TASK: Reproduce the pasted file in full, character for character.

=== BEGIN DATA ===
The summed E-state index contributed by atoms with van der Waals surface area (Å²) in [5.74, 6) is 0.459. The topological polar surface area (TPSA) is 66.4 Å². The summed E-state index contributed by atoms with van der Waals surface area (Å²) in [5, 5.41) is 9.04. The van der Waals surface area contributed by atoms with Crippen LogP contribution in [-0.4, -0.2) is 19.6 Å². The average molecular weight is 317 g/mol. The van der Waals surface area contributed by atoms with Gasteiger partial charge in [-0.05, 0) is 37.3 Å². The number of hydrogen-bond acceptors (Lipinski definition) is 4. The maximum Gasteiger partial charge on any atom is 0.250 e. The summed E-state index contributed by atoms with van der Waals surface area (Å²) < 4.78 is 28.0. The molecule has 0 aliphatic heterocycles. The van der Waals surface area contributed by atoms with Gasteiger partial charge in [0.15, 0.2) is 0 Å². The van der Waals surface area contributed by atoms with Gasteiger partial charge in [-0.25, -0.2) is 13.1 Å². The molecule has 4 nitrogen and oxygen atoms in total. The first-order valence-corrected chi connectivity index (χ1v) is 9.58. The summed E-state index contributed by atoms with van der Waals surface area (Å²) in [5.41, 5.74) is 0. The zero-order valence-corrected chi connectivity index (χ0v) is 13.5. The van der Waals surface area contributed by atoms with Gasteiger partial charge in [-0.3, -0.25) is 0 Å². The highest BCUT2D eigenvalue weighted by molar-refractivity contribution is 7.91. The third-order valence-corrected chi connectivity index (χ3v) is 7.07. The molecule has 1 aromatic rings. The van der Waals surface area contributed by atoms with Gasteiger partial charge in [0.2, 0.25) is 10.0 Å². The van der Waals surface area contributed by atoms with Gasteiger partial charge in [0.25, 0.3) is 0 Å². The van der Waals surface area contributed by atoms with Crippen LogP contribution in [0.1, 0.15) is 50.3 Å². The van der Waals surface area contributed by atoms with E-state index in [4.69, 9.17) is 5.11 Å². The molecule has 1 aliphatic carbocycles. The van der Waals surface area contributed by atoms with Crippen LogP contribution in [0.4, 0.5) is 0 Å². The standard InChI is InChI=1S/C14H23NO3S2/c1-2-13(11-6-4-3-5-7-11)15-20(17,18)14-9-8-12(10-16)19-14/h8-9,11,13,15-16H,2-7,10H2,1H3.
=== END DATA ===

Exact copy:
The summed E-state index contributed by atoms with van der Waals surface area (Å²) in [5.74, 6) is 0.459. The topological polar surface area (TPSA) is 66.4 Å². The summed E-state index contributed by atoms with van der Waals surface area (Å²) in [5, 5.41) is 9.04. The van der Waals surface area contributed by atoms with Crippen LogP contribution in [-0.4, -0.2) is 19.6 Å². The average molecular weight is 317 g/mol. The van der Waals surface area contributed by atoms with Gasteiger partial charge in [-0.05, 0) is 37.3 Å². The number of hydrogen-bond acceptors (Lipinski definition) is 4. The maximum Gasteiger partial charge on any atom is 0.250 e. The summed E-state index contributed by atoms with van der Waals surface area (Å²) < 4.78 is 28.0. The molecule has 0 aliphatic heterocycles. The van der Waals surface area contributed by atoms with Gasteiger partial charge in [0.15, 0.2) is 0 Å². The van der Waals surface area contributed by atoms with Gasteiger partial charge in [-0.25, -0.2) is 13.1 Å². The molecule has 4 nitrogen and oxygen atoms in total. The first-order valence-corrected chi connectivity index (χ1v) is 9.58. The summed E-state index contributed by atoms with van der Waals surface area (Å²) in [5.41, 5.74) is 0. The zero-order valence-corrected chi connectivity index (χ0v) is 13.5. The van der Waals surface area contributed by atoms with Gasteiger partial charge in [-0.3, -0.25) is 0 Å². The highest BCUT2D eigenvalue weighted by molar-refractivity contribution is 7.91. The third-order valence-corrected chi connectivity index (χ3v) is 7.07. The molecule has 1 aromatic rings. The van der Waals surface area contributed by atoms with Gasteiger partial charge in [0.2, 0.25) is 10.0 Å². The van der Waals surface area contributed by atoms with Gasteiger partial charge in [0.25, 0.3) is 0 Å². The van der Waals surface area contributed by atoms with Crippen LogP contribution in [0.1, 0.15) is 50.3 Å². The van der Waals surface area contributed by atoms with E-state index in [4.69, 9.17) is 5.11 Å². The molecule has 1 aliphatic carbocycles. The van der Waals surface area contributed by atoms with Crippen LogP contribution in [0.4, 0.5) is 0 Å². The standard InChI is InChI=1S/C14H23NO3S2/c1-2-13(11-6-4-3-5-7-11)15-20(17,18)14-9-8-12(10-16)19-14/h8-9,11,13,15-16H,2-7,10H2,1H3.